In the Fall of 2009 I first attempted to under take the large and daunting task of teaching the yearbook. On my first day, nervous and overwhelmed, I ran into a colleague in the hall who proceeded to question whether, in the world of social media, where pictures and information are accumulating daily, is the Yearbook necessary anymore? Is it a dying art? At the time I didn't know what to think - I hadn't even started the job, and there was a possibility that my job was already irrelevant. And that question has stuck with me since that day.
Today someone posed the same question to me, but my reaction was very different. Instead of confusion and contemplation, I knew my answer. YES. Yes it is. The yearbook is relevant! The yearbook doesn't exist in competition with Facebook. Via Facebook kids share their thoughts, ideas, feelings and actions momentarily. Pictures are posted, people comment, and it is almost instantaneous. But regardless of the "permanence" of facebook on the internet, none of these posts, thoughts or pictures are really permanent. They are passing. Online social media is about movement. It shows change and allows us to interact second by second, wherever we are. The Yearbook isn't that at all. The Yearbook stands still.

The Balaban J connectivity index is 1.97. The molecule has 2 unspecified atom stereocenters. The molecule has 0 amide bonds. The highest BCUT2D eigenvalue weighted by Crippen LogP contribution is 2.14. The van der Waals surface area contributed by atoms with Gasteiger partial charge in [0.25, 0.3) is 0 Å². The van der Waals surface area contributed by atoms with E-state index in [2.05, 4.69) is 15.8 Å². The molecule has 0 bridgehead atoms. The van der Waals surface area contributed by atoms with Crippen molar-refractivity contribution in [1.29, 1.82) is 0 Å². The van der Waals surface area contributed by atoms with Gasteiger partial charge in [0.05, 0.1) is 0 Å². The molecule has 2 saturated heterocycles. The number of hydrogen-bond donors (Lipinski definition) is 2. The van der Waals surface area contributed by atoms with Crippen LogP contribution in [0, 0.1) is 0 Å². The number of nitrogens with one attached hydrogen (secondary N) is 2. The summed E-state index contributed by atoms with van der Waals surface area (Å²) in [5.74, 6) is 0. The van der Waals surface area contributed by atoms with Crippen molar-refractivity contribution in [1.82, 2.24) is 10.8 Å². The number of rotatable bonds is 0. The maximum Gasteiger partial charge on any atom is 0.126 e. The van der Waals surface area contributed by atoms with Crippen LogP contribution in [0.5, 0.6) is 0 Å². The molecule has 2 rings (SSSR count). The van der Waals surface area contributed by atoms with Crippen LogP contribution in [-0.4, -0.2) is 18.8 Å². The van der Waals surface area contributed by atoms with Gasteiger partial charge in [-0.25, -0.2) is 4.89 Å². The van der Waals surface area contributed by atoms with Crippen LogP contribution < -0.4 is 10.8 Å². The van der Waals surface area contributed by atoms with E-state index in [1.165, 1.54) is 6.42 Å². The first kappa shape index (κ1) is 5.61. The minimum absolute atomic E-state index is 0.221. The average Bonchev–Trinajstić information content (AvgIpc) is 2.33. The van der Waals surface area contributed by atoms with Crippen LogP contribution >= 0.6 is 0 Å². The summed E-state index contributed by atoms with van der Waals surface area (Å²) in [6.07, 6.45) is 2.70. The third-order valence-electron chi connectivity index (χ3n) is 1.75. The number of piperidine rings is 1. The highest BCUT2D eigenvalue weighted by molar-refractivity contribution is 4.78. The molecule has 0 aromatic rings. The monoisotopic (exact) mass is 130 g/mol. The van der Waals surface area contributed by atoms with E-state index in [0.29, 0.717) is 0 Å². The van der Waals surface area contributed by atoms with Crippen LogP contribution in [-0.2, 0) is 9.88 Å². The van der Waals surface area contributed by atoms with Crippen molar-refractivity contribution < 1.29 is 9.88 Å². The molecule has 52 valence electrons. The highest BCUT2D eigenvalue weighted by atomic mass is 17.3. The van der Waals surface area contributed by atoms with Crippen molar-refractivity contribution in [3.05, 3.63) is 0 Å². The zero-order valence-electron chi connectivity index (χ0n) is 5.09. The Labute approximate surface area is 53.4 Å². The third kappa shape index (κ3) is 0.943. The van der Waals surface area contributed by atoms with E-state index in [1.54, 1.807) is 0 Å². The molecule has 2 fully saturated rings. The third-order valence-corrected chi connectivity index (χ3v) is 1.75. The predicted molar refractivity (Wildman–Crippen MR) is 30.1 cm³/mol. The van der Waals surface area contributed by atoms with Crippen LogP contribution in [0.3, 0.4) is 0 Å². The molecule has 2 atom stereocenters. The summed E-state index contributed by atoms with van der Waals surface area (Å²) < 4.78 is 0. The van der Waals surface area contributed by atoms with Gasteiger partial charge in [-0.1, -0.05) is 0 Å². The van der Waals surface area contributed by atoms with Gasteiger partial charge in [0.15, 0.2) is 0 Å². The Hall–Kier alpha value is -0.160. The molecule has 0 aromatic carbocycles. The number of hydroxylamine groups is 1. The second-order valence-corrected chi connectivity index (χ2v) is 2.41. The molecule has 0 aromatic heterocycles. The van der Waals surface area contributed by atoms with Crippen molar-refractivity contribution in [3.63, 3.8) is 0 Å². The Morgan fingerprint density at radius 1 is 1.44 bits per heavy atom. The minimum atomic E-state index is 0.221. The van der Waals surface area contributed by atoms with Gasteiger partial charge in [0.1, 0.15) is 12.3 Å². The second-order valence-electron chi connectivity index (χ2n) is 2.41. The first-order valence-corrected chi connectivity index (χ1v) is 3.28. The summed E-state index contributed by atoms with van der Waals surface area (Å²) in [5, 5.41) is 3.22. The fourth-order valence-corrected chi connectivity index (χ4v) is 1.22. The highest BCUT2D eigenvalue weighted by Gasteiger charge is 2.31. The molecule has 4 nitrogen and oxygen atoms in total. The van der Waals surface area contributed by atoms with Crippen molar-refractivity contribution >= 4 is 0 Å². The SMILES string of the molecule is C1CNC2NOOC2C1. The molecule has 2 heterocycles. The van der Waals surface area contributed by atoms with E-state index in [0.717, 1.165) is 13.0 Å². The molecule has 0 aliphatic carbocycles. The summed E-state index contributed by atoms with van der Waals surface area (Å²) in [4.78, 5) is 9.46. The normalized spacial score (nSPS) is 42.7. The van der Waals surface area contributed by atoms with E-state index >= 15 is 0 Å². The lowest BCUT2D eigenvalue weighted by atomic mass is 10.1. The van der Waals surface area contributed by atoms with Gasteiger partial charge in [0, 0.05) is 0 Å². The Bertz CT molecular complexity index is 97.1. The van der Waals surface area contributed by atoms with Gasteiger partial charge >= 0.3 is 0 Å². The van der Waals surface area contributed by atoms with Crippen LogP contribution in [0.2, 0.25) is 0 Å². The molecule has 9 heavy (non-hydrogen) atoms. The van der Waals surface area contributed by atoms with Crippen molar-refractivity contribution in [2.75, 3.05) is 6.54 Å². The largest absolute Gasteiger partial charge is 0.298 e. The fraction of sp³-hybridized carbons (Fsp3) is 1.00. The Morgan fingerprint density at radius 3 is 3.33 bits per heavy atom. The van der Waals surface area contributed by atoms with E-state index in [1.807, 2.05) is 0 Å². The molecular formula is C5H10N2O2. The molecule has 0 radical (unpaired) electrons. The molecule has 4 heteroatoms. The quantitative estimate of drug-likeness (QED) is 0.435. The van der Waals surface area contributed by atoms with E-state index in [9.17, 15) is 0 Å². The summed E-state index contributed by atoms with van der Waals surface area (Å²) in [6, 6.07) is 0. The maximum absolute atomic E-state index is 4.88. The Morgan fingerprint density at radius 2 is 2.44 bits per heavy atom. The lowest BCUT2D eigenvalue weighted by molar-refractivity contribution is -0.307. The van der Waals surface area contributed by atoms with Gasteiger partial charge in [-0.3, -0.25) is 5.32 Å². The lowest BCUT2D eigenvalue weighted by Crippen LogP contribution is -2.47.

The Yearbook says: I WAS HERE. For this period of time, I was here. I was part of this bigger body, this community. I participated in the Halloween fashion show, and I made fun of Mr. Stroh's moustache. I wore pink for anti bullying day, and sported that haircut that I'd rather forget. I loved/hated Justin Bieber and remember Mr. Atwal dressing up as Santa Claus. For this moment of time, I was HERE. There is no question.
The Yearbook says: I BELONG. It isn't just facts and pictures. It signifies a community to which everyone belonged. A good yearbook is one that every student identifies with. That there is a corner of it for each student to say, YES! I was part of this community. I was a member. I BELONGED.
The Yearbook says: I AM PROUD. To dance. To sing. To play the clarinet. To sport pink hair. To make up games in PE. To be a member of a Co-op. To learn to slam poetry. To build a robot. To be a Sullivan Star. It represents the finest part of school spirit and has the power to remind us why it is we are proud to be one of the many.
The Yearbook says: I MATTER. Matter enough for a class of students and a dedicated teacher to show up to Basketball games, and witness drum circles. Matter enough to stand in the cold watching Rugby, or in the rain watching soccer. To include poems of our bravest writers and art of the creative. When I enter a classroom or a gymnasium, students are excited. To be included. To matter enough that we are there, on the sidelines, wanted to capture their passions, efforts, joys, successes and failures. We care. Because our students matter. Each one.
The Yearbook is a labour of love. And for all the arguments I have heard to why Yearbook as a publication is on it's way out, I have heard more for why it is POWERFUL. And I, for one, cannot wait to hold this one in my hands at the end of the year. I know what went into it. Every single ingredient. And the hours and the props and photos and edits and spreads and manipulations and fonts and foils are all a small part of that. And far FAR from the most important part. This book is the spirit of our community. And I could not be more proud to be a part of it. I hope you all feel the same.